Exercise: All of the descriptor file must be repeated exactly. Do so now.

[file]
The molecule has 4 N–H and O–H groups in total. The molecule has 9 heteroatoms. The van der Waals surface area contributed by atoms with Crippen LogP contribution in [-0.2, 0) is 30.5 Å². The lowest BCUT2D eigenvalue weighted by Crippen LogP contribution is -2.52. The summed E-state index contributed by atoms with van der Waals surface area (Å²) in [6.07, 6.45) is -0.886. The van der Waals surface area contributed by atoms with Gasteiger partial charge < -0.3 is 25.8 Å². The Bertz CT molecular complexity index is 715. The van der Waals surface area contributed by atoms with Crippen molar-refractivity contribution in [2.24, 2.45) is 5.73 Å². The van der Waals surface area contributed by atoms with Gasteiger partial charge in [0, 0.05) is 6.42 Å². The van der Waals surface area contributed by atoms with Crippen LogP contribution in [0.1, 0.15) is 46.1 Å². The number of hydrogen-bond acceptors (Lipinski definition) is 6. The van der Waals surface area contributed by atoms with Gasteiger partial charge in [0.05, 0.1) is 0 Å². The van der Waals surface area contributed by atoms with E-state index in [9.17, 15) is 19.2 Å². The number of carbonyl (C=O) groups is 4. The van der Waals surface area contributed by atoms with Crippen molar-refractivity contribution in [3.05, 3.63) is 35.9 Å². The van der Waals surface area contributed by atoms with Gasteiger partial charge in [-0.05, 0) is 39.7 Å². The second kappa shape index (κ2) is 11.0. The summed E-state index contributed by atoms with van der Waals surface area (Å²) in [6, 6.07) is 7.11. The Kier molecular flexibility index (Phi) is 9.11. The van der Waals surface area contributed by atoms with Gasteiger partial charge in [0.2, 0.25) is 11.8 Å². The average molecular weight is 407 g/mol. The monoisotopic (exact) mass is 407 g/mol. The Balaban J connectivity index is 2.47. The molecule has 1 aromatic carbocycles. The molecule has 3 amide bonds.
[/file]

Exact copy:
The molecule has 4 N–H and O–H groups in total. The molecule has 9 heteroatoms. The van der Waals surface area contributed by atoms with Crippen LogP contribution in [-0.2, 0) is 30.5 Å². The lowest BCUT2D eigenvalue weighted by Crippen LogP contribution is -2.52. The summed E-state index contributed by atoms with van der Waals surface area (Å²) in [6.07, 6.45) is -0.886. The van der Waals surface area contributed by atoms with Gasteiger partial charge < -0.3 is 25.8 Å². The Bertz CT molecular complexity index is 715. The van der Waals surface area contributed by atoms with Crippen molar-refractivity contribution in [2.24, 2.45) is 5.73 Å². The van der Waals surface area contributed by atoms with Gasteiger partial charge in [0, 0.05) is 6.42 Å². The van der Waals surface area contributed by atoms with Crippen LogP contribution in [0.1, 0.15) is 46.1 Å². The number of hydrogen-bond acceptors (Lipinski definition) is 6. The van der Waals surface area contributed by atoms with Gasteiger partial charge in [0.05, 0.1) is 0 Å². The van der Waals surface area contributed by atoms with E-state index in [9.17, 15) is 19.2 Å². The number of carbonyl (C=O) groups is 4. The van der Waals surface area contributed by atoms with Crippen molar-refractivity contribution in [3.05, 3.63) is 35.9 Å². The van der Waals surface area contributed by atoms with Gasteiger partial charge in [-0.05, 0) is 39.7 Å². The second kappa shape index (κ2) is 11.0. The summed E-state index contributed by atoms with van der Waals surface area (Å²) in [6, 6.07) is 7.11. The Kier molecular flexibility index (Phi) is 9.11. The van der Waals surface area contributed by atoms with Gasteiger partial charge in [0.2, 0.25) is 11.8 Å². The average molecular weight is 407 g/mol. The monoisotopic (exact) mass is 407 g/mol. The Balaban J connectivity index is 2.47. The molecule has 1 aromatic carbocycles. The molecule has 3 amide bonds.